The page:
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Friday, June 15, 2001
By ROWAN HOOPER
* Japanese name: Oosukashiba * Scientific name: Cephonodes hylas * Description: These moths are sometimes mistaken for hummingbirds, because they fly just like them. But they are in fact insects -- day-flying moths. The thorax and abdomen of this species are bright green, with red, black and yellow stripes, and it has a 50-70 mm wingspan. Its two pairs of wings are joined together (in most other species of insect, the two pairs of wings beat separately). Most other moths and butterflies have scales on their wings, but the wings of the hummingbird hawkmoth are clear. After its first flight the scales on its wings fall off, giving it another name -- the clearwing hummingbird moth. Its antennae are club-shaped and are used for balance -- if one gets damaged, the insect will fly around in circles.
* Where to find them: Around flowers in parks, cultivated gardens, forest edges and meadows. Females lay their eggs, about 20 at a time, during May and June. Caterpillars of this moth (green with a blue stripe) can be found from July to October, when they pupate.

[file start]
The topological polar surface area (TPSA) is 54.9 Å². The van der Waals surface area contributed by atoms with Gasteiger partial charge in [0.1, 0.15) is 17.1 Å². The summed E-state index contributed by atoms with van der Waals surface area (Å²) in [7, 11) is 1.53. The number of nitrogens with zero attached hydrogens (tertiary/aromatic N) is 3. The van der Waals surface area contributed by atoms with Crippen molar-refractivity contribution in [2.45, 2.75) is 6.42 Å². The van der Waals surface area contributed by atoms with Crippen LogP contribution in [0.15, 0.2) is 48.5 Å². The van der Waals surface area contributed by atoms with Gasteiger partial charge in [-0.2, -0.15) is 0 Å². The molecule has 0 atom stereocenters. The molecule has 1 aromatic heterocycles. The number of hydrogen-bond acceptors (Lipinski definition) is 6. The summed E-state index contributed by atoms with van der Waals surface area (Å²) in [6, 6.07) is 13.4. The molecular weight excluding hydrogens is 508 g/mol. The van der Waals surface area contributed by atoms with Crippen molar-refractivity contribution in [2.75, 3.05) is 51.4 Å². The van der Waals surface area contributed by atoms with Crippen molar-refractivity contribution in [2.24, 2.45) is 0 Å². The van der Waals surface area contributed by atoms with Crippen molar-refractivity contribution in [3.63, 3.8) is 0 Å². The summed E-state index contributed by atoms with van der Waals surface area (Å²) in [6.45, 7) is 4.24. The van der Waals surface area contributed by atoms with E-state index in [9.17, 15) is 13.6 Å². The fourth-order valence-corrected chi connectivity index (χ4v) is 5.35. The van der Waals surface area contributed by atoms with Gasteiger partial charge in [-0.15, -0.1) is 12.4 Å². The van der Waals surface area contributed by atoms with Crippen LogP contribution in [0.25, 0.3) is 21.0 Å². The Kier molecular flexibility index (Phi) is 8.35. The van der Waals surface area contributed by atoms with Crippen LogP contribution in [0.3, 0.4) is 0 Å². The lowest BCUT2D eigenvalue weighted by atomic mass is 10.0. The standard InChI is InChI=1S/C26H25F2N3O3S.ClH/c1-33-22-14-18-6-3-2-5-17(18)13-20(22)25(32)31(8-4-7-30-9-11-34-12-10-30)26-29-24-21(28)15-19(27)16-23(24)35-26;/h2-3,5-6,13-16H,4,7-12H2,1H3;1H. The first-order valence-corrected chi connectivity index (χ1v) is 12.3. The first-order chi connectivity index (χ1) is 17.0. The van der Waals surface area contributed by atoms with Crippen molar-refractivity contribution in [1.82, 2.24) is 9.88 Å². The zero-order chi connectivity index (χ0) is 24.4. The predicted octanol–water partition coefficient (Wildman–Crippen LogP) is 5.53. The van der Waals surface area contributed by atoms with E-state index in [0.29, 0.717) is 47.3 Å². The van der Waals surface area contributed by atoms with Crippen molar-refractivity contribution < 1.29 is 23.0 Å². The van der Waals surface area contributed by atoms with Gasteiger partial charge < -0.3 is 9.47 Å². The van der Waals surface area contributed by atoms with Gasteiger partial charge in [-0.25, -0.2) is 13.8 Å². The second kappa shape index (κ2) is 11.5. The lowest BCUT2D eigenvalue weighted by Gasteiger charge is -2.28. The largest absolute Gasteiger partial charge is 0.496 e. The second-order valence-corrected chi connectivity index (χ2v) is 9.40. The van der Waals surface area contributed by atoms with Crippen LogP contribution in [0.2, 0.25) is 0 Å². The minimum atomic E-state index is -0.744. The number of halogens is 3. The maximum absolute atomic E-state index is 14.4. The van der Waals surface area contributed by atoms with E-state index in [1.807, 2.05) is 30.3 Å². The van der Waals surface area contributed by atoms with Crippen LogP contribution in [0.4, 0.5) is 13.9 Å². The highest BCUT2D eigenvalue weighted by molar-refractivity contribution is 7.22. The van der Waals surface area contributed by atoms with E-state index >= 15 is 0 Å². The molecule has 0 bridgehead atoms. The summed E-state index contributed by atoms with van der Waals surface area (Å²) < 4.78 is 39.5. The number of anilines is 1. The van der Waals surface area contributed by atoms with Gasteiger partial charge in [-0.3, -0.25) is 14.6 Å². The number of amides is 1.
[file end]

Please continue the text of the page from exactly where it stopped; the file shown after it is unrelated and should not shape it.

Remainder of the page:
* Food: Nectar from flowers. Caterpillars eat the leaves of various plants, and are serious pests of coffee plants, which has earned the species yet another name -- the coffee bee hawkmoth.
* Special features: Adults hover over flowers to feed on the nectar, sucking it out with a proboscis (tongue) up to 30 mm long. The moth has to remain a constant distance from the flower in order to take up nectar, so it has very finely tuned reactions and highly controlled flight ability. If there is a gust of wind, the moth instantly and precisely follows the movement of the flower head. Caterpillars have a horn on the end of their bodies, and if disturbed will wave the tail end like a snake, in an attempt to scare off predators.